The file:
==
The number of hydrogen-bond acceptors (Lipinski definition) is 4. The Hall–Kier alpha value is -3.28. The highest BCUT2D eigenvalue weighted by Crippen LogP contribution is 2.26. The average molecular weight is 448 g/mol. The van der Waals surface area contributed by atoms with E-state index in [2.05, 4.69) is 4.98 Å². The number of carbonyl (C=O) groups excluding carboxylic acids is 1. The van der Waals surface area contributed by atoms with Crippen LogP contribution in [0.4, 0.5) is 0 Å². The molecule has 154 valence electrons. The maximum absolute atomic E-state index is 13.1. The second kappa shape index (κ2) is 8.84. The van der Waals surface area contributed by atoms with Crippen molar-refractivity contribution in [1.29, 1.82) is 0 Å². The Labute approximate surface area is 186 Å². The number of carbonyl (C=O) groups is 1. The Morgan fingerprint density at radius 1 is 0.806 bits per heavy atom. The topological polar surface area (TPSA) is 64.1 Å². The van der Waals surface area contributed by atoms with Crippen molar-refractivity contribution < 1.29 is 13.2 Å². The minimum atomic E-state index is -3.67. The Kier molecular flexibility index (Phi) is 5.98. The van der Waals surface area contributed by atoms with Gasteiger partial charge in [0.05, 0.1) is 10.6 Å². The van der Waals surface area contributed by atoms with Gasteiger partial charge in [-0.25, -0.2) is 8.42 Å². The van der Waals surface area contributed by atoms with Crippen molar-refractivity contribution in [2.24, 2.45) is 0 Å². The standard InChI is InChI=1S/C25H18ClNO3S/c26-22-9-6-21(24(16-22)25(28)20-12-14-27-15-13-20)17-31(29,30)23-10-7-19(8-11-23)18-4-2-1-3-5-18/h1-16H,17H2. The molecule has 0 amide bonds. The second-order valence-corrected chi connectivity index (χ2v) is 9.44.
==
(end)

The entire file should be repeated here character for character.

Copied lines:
The number of hydrogen-bond acceptors (Lipinski definition) is 4. The Hall–Kier alpha value is -3.28. The highest BCUT2D eigenvalue weighted by Crippen LogP contribution is 2.26. The average molecular weight is 448 g/mol. The van der Waals surface area contributed by atoms with E-state index in [2.05, 4.69) is 4.98 Å². The number of carbonyl (C=O) groups excluding carboxylic acids is 1. The van der Waals surface area contributed by atoms with Crippen LogP contribution in [0.4, 0.5) is 0 Å². The molecule has 154 valence electrons. The maximum absolute atomic E-state index is 13.1. The second kappa shape index (κ2) is 8.84. The van der Waals surface area contributed by atoms with Crippen molar-refractivity contribution in [1.29, 1.82) is 0 Å². The Labute approximate surface area is 186 Å². The number of carbonyl (C=O) groups is 1. The Morgan fingerprint density at radius 1 is 0.806 bits per heavy atom. The topological polar surface area (TPSA) is 64.1 Å². The van der Waals surface area contributed by atoms with Crippen molar-refractivity contribution < 1.29 is 13.2 Å². The minimum atomic E-state index is -3.67. The Kier molecular flexibility index (Phi) is 5.98. The van der Waals surface area contributed by atoms with Gasteiger partial charge in [0.05, 0.1) is 10.6 Å². The van der Waals surface area contributed by atoms with Gasteiger partial charge in [-0.25, -0.2) is 8.42 Å². The van der Waals surface area contributed by atoms with Crippen molar-refractivity contribution in [2.24, 2.45) is 0 Å². The standard InChI is InChI=1S/C25H18ClNO3S/c26-22-9-6-21(24(16-22)25(28)20-12-14-27-15-13-20)17-31(29,30)23-10-7-19(8-11-23)18-4-2-1-3-5-18/h1-16H,17H2. The molecule has 0 amide bonds. The second-order valence-corrected chi connectivity index (χ2v) is 9.44.